• 4.
    Sulniute, Rima
    et al.
    Umeå University, Faculty of Medicine, Department of Medical Biochemistry and Biophysics.
    Lindh, Tomas
    Umeå University, Faculty of Medicine, Department of Odontology, Prosthetic Dentistry. Umeå University, Faculty of Medicine, Department of Medical Biochemistry and Biophysics.
    Wilczynska, Malgorzata
    Umeå University, Faculty of Medicine, Department of Medical Biochemistry and Biophysics.
    Li, Jinan
    Umeå University, Faculty of Medicine, Department of Medical Biochemistry and Biophysics.
    Ny, Tor
    Umeå University, Faculty of Medicine, Department of Medical Biochemistry and Biophysics.
    Plasmin is essential in preventing periodontitis in mice2011In: American Journal of Pathology, ISSN 0002-9440, E-ISSN 1525-2191, Vol. 179, no 2, p. 819-828Article in journal (Refereed)
    Abstract [en]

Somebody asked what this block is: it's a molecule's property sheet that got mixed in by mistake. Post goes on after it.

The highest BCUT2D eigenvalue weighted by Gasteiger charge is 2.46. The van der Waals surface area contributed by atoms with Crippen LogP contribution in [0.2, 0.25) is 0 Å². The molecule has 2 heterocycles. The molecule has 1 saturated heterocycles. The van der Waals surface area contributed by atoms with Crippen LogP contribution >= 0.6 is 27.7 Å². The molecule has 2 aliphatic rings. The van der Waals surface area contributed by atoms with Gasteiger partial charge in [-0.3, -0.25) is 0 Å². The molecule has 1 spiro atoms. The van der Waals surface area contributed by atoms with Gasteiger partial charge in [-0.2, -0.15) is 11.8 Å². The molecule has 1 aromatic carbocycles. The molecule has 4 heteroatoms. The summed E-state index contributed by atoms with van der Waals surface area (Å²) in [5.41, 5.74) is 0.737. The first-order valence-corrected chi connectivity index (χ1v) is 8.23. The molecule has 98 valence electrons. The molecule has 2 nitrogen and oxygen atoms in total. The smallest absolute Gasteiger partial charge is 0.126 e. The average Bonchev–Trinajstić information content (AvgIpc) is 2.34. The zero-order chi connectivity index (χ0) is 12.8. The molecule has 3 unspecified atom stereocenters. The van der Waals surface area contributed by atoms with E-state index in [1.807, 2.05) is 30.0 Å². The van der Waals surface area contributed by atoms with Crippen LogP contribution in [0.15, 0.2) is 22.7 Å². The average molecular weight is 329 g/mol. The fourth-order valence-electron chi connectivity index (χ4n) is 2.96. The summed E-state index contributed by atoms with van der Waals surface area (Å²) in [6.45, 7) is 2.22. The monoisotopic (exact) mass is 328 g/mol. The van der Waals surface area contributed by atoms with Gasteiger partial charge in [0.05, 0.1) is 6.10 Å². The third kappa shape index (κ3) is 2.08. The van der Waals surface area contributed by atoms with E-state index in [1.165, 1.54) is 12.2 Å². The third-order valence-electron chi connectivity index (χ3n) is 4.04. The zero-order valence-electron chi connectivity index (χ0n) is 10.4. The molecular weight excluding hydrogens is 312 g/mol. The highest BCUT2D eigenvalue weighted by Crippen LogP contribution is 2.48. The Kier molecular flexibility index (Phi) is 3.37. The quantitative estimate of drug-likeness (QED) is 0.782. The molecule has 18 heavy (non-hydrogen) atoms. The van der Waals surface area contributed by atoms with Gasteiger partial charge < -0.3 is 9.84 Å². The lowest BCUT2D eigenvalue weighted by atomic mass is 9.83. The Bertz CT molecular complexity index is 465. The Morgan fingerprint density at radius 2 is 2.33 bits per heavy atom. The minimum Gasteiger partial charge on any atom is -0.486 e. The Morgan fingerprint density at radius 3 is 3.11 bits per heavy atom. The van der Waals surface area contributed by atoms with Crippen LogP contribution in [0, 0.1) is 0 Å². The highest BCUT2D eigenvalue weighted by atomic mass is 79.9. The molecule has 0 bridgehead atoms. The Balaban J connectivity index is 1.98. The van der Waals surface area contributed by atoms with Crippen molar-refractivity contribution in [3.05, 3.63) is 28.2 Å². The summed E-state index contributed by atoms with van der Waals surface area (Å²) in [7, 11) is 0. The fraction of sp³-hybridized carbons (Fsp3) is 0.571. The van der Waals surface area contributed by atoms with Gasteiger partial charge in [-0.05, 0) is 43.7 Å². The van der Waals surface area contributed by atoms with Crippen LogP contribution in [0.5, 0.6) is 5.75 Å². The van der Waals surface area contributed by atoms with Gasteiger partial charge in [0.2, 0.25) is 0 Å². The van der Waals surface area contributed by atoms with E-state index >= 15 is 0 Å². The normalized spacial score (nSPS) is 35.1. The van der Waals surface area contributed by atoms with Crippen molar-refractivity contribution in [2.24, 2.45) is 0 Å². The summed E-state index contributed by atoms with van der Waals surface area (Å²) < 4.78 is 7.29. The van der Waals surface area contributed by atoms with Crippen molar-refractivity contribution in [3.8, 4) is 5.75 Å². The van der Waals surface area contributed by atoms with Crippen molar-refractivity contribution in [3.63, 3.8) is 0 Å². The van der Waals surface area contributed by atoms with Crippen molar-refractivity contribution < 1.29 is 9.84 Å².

Periodontitis involves bacterial infection, inflammation of the periodontium, degradation of gum tissue, and alveolar bone resorption, which eventually leads to loss of teeth. To study the role of the broad-spectrum protease plasmin in periodontitis, we examined the oral health of plasminogen (Plg)-deficient mice. In wild-type mice, the periodontium was unaffected at all time points studied; in Plg-deficient mice, periodontitis progressed rapidly, within 20 weeks. Morphological study results of Plg-deficient mice revealed detachment of gingival tissue, resorption of the cementum layer, formation of necrotic tissue, and severe alveolar bone degradation. IHC staining showed massive infiltration of neutrophils in the periodontal tissues. Interestingly, doubly deficient mice, lacking both tissue- and urokinase-type plasminogen activators, developed periodontal disease similar to that in Pig-deficient mice; however, mice lacking only tissue- or urokinase-type plasminogen activator remained healthy. Supplementation by injection of Pig-deficient mice with human plasminogen for 10 days led to necrotic tissue absorption, inflammation subsidence, and full regeneration of gum tissues. Notably, there was also partial regrowth of degraded alveolar bone. Taken together, our results show that plasminogen is essential for the maintenance of a healthy periodontium and plays an important role in combating the spontaneous development of chronic periodontitis. Moreover, reversal to healthy status after supplementation of Pig-deficient mice with plasminogen suggests the possibility of using plasminogen for therapy of periodontal diseases. (Am J Pathol 2011, 179:819-828; DOI: 10.1016/j.ajpath.2011.05.003)